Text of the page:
to hurricane evacuees at the Red Cross shelter at Milwaukee's State Fair
Park. Photo: Tony Anderson, Wisconsin Law Journal
Helping Gulf Coast Lawyers Resume
Wisconsin lawyer Ross Kodner wasted little time in assembling a
network of legal technologists and legal product vendors to help Gulf
Coast lawyers return to practice in the aftermath of Hurricanes Katrina
Gulf Coast attorneys face enormous challenges in reviving their law
practices. To assist them, Ross Kodner, senior legal technologist/CEO at
Milwaukee-based Microlaw, launched HelpKatrinaLawyers.org, a network of
"the top legal technologists and legal product vendors across North
America," Kodner says.
The group stood ready to volunteer within days after Hurricane
Katrina hit. "We quickly realized that immediately after the hurricane
and all the flooding," Kodner says, "people weren't thinking about
booting up their computers, billing time, and making money. They were
thinking about their families and the basics of life. As people started
figuring out that everybody was okay, the requests started trickling
By early October, the group had assisted about a dozen attorneys, all
with small firms or sole practices. For instance, one New Orleans
attorney lost her entire practice, including her Internet service, and
was desperate to get in touch with her clients. Within 24 hours,
volunteers had created a Web site so she could reconnect with clients
and other attorneys, and then helped her rebuild her computer
Another attorney had an office in the heavily devastated ninth ward
of New Orleans. Before Katrina hit, he'd removed all his computers to
his home where he was attempting to set up a temporary office. "He
called us and said, `I've got all this stuff, but I don't know anything
about it. I don't even know where to plug in all these cables,'" Kodner
reports. "A few of us got on the phone with him and said, `Describe the
end of the cable. Tell us what it looks like.'" In that way, they talked
him through the process of reassembling his equipment and also worked
with Bell South to restore his broadband service.
"What we've been doing is triage," Kodner says, adding that he
expects requests for assistance will continue, perhaps increase, as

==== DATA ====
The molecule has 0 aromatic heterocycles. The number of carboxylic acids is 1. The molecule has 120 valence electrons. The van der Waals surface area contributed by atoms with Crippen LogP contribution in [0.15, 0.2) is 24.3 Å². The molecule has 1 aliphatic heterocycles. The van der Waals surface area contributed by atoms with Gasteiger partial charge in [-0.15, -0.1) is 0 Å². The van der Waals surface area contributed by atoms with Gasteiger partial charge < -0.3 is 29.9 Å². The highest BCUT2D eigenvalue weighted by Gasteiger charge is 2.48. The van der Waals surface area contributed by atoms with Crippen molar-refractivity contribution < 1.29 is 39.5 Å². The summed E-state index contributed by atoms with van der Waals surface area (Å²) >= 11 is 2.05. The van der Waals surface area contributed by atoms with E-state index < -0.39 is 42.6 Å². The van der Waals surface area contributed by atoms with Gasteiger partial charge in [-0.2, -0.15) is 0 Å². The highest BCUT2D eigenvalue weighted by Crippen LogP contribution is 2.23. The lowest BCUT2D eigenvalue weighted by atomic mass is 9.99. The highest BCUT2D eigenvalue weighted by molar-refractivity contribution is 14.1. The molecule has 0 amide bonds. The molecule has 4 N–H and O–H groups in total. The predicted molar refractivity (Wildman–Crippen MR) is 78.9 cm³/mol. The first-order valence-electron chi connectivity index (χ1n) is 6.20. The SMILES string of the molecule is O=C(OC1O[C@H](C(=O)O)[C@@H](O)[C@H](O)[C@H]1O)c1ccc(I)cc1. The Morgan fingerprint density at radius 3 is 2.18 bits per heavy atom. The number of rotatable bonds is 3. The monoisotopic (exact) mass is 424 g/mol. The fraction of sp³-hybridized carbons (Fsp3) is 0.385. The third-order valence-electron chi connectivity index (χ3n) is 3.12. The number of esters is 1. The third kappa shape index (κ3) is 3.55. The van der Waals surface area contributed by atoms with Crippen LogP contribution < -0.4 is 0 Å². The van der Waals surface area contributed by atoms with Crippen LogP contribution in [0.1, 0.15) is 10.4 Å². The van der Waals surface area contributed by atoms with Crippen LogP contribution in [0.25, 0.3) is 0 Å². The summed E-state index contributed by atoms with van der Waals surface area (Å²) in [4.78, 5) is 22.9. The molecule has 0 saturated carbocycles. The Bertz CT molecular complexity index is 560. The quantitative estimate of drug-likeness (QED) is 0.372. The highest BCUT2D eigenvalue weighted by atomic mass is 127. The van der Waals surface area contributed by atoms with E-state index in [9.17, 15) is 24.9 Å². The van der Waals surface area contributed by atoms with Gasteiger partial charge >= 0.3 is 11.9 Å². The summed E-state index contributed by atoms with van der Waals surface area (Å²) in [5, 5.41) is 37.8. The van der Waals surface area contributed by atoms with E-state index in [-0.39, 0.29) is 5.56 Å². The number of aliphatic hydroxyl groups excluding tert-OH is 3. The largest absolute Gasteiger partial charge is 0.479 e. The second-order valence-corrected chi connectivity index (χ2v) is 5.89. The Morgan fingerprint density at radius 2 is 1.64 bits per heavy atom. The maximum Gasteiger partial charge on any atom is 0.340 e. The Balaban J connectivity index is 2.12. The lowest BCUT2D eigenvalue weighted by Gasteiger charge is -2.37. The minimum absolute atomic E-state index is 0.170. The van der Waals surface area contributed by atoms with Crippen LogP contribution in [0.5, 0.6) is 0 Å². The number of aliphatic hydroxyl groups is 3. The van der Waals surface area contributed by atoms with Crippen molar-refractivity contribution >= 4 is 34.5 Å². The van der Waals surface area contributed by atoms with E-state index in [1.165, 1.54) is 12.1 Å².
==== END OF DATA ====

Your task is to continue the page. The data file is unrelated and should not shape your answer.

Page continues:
lawyers rebuild their livelihoods. The Louisiana State Bar Association
reports that at least one-third of all New Orleans lawyers are unable to
access their offices or resume their practices. Other Gulf Coast
attorneys also have had their practices severely disrupted.
Kodner adds that some people have asked why he's helping lawyers,
rather than "regular" people. "All the `regular' people are going to be
bombarded with legal problems," he points out. "So my sense was that the
best way to serve the public, given what I know how to do, was to get
the lawyers back in practice so they could help people. That is the
For more information, visit www.helpkatrinalawyers.org,
or contact Kodner at firstname.lastname@example.org or (414)
Help Hurricane Victims
In the coming months, hurricane victims will face complex legal
problems as they struggle to reclaim their lives. You can help. Find out
how. Visit www.WisBar.org.
To assist lawyers:
- Helpkatrinalawyers.org. Volunteer technological
expertise or donate legal products to help lawyers rebuild their
practices. Contact Ross Kodner at email@example.com, (414)
- American Bar Association. Offers comprehensive
information on helping lawyers recover their practices, including links
to local and state bar disaster-relief programs. www.abanet.org/katrina.
To assist the public:
- State Bar of Wisconsin. Coordinating free legal
services to displaced persons who relocate to Wisconsin. Contact Jeff Brown, (800) 444-9404, ext.
- Marquette Volunteer Legal Clinic at Peace House.
Contact Tanner Kilander at (414) 640-8824, firstname.lastname@example.org.
- American Bar Association. Hurricane Katrina Web
site offers comprehensive information on helping citizens with their
legal issues. www.abanet.org/katrina.
Could Your Firm Recover?
To help your firm minimize damage and recover if the unthinkable
happens, visit the Law Practice
Management content area on WisBar for links to the following
resources and more:
- Risk Management articles from Wisconsin Lawyer magazine,
covering records management and disaster recovery
- "Planning for Disaster and Recovery is NOT Optional," Wisconsin
Lawyer article by Ross Kodner, steps to take before a disaster
- ABA Division for Bar Services Web Disaster Relief Resources,
including disaster planning practice management resources, relief
resources, and more
- Disaster Recovery: Steps to Take in Recovery Effort, from the
Tennessee Bar Association
- LawNet Inc. White Papers: Disaster Preparedness/Disaster Recovery,
articles on disaster-related topics
- Legal Management Resource Center Documents, articles from the
Association of Legal Administrators' Legal Management Resource
Dianne Molvig operates Access Information Service, a Madison writing
and editing service. She is a frequent contributor to area